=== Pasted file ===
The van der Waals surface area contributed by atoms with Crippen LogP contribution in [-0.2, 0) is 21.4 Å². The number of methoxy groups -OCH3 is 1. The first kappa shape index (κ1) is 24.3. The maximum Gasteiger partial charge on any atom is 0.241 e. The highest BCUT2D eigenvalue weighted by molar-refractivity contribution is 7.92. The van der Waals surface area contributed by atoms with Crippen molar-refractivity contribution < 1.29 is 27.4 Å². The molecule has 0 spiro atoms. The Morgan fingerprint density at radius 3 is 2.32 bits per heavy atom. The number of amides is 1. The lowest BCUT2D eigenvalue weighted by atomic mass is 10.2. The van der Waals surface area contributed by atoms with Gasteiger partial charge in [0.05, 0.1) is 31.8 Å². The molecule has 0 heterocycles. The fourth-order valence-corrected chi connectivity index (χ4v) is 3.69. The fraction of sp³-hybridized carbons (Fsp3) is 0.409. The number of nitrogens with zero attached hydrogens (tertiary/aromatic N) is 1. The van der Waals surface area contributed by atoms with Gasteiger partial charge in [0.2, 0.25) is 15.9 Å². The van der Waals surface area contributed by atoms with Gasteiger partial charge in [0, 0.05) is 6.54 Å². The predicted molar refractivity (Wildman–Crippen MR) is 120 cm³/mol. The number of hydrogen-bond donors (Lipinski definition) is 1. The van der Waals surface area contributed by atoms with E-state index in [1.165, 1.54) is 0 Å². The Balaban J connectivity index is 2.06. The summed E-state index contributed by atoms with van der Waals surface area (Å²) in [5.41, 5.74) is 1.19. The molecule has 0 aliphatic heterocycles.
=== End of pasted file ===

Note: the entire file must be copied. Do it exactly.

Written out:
The van der Waals surface area contributed by atoms with Crippen LogP contribution in [-0.2, 0) is 21.4 Å². The number of methoxy groups -OCH3 is 1. The first kappa shape index (κ1) is 24.3. The maximum Gasteiger partial charge on any atom is 0.241 e. The highest BCUT2D eigenvalue weighted by molar-refractivity contribution is 7.92. The van der Waals surface area contributed by atoms with Crippen molar-refractivity contribution < 1.29 is 27.4 Å². The molecule has 0 spiro atoms. The Morgan fingerprint density at radius 3 is 2.32 bits per heavy atom. The number of amides is 1. The lowest BCUT2D eigenvalue weighted by atomic mass is 10.2. The van der Waals surface area contributed by atoms with Gasteiger partial charge in [0.05, 0.1) is 31.8 Å². The molecule has 0 heterocycles. The fourth-order valence-corrected chi connectivity index (χ4v) is 3.69. The fraction of sp³-hybridized carbons (Fsp3) is 0.409. The number of nitrogens with zero attached hydrogens (tertiary/aromatic N) is 1. The van der Waals surface area contributed by atoms with Gasteiger partial charge in [0.2, 0.25) is 15.9 Å². The van der Waals surface area contributed by atoms with Gasteiger partial charge in [0, 0.05) is 6.54 Å². The predicted molar refractivity (Wildman–Crippen MR) is 120 cm³/mol. The number of hydrogen-bond donors (Lipinski definition) is 1. The van der Waals surface area contributed by atoms with E-state index in [1.165, 1.54) is 0 Å². The Balaban J connectivity index is 2.06. The summed E-state index contributed by atoms with van der Waals surface area (Å²) in [5.41, 5.74) is 1.19. The molecule has 0 aliphatic heterocycles.